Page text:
The Great Lie

By Scott Morris

It was common to hear from my grandfather’s generation this phrase, “I want my children to have a better life than I had.” Why don’t we hear parents say that about our generation? It isn’t said anymore because it was understood that the phrase “have a better life” really meant “have a better life with lots of money.” Now while we cannot fault our grandparents for their desire for their children and grandchildren to have material comforts, there was an interesting coinciding explosion of wealth from their generation.

It was right about 1950, as America was coming out of the war. While the world was recovering from devastating destruction to infrastructure, the US was uscathed. No factory had been lost, no roads, and no suburbs. American soldiers went almost directly back to their jobs where they had been before and without the international competition. American factories flourished. American wealth flourished. Even in poverty we have more wealth than ever before, perhaps in the history of the world. And yet the studies show that we feel poor. This idea of feeling poor without actually being poor even has a phrase to describe it: “relative poverty.”

We see this wealth as a great lie, and the lie is worse because it has been tied to education. We tell ourselves that if we really want to make it in life we need to get an education, that if we want to have the house and the car that we desire, we need to have the college degree. We tell ourselves that without the degree we cannot accumulate the necessary wealth to meet some arbitrary standard.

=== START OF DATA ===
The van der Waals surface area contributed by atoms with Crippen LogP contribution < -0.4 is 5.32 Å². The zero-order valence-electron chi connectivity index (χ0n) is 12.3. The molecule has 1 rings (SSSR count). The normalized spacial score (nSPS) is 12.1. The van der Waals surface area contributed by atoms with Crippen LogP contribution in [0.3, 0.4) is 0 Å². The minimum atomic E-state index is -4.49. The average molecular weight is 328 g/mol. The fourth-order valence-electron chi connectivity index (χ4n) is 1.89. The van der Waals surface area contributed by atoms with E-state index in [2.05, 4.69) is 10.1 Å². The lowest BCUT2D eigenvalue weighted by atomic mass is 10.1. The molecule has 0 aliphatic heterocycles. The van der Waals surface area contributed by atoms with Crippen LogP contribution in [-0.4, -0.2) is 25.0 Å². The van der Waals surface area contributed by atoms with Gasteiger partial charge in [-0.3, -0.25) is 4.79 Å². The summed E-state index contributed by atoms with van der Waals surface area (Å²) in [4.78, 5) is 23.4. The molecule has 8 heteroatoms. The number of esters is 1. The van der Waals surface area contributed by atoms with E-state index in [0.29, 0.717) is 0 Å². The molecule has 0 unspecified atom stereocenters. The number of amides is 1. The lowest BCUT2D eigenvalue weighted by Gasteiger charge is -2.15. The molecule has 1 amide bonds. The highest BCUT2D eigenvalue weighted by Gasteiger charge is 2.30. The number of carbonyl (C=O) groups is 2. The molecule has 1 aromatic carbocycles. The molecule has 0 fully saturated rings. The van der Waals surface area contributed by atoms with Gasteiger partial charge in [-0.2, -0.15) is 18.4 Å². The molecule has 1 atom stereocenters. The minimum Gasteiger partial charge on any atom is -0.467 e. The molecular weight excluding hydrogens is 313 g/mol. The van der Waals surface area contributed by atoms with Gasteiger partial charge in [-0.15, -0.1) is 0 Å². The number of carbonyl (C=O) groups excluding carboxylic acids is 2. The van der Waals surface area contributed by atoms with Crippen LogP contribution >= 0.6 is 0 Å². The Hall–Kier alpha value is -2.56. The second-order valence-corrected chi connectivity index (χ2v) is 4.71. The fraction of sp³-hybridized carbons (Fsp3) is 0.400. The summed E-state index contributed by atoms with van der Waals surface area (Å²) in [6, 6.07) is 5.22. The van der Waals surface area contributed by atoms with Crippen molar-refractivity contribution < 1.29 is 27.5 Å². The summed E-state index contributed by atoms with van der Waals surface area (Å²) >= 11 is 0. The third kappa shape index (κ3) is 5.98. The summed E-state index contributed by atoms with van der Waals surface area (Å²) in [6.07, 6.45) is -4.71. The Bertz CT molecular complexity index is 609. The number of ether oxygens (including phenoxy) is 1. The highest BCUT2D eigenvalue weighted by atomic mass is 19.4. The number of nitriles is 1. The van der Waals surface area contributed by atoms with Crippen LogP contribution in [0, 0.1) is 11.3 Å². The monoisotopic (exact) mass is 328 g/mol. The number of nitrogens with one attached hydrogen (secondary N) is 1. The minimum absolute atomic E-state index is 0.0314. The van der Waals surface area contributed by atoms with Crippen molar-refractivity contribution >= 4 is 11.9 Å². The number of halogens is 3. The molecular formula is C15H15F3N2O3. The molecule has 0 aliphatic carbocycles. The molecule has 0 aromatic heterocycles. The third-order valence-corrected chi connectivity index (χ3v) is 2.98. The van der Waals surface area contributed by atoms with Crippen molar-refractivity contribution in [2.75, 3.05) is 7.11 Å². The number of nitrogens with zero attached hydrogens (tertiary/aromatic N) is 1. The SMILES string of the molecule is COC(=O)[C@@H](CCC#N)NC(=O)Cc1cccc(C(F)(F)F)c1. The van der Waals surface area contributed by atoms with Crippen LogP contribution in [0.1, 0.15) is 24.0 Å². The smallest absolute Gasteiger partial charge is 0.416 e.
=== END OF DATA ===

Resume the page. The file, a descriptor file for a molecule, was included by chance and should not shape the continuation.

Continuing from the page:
This is a lie. Studies show that even great accumulations of wealth only temporarily make one happy. Dan Gilbert, the great psychologist, compared the happiness levels of quadriplegics with that of recent lottery winners. Perhaps unsurprisingly, he found that the happiness levels between the two groups differed greatly just after their life changing events. Surprisingly, after a short time, their stated happiness levels were the same. Those suffering the tragedy of losing limbs stated the same amount of happiness as the instant millionaire.
While education can help one to gather wealth, true education comes through our interactions with others, our interest in the world, our curiosity for things, our ability to overcome challenges, our search for truth. When we seek these things instead of simply a score on the next standardized tests, our education has a purpose and a direction. Why not learn history in the context of building a playground for a poor community in Mexico? Why not learn math while trying to understand how to get a rocket out of earth’s gravitational pull? Why not learn to write by sharing a presentation with a group of your peers about something that you care about?

More and more we see our neighbors and our neighbor’s kids simply not caring about much in this world, even while accumulating the wealth that their education told them would make them happy. We see students get perfect scores, answer the right questions, take the right tests and even get into the right universities. But then they can’t tell you what they like to study, what job they want, nor what good they have done in in their communities. The system has told them to jump the hurdles and they have jumped. No wonder we have a society full of depressed people. One way to define depression is doing the same thing over and over without any satisfying results. Yet if you were to ask a student what they like to do and not what they want to be, they almost always have an answer, albeit an answer that doesn’t satisfy our current coercive systems that leaves little room for creativity and almost no room for free thought.

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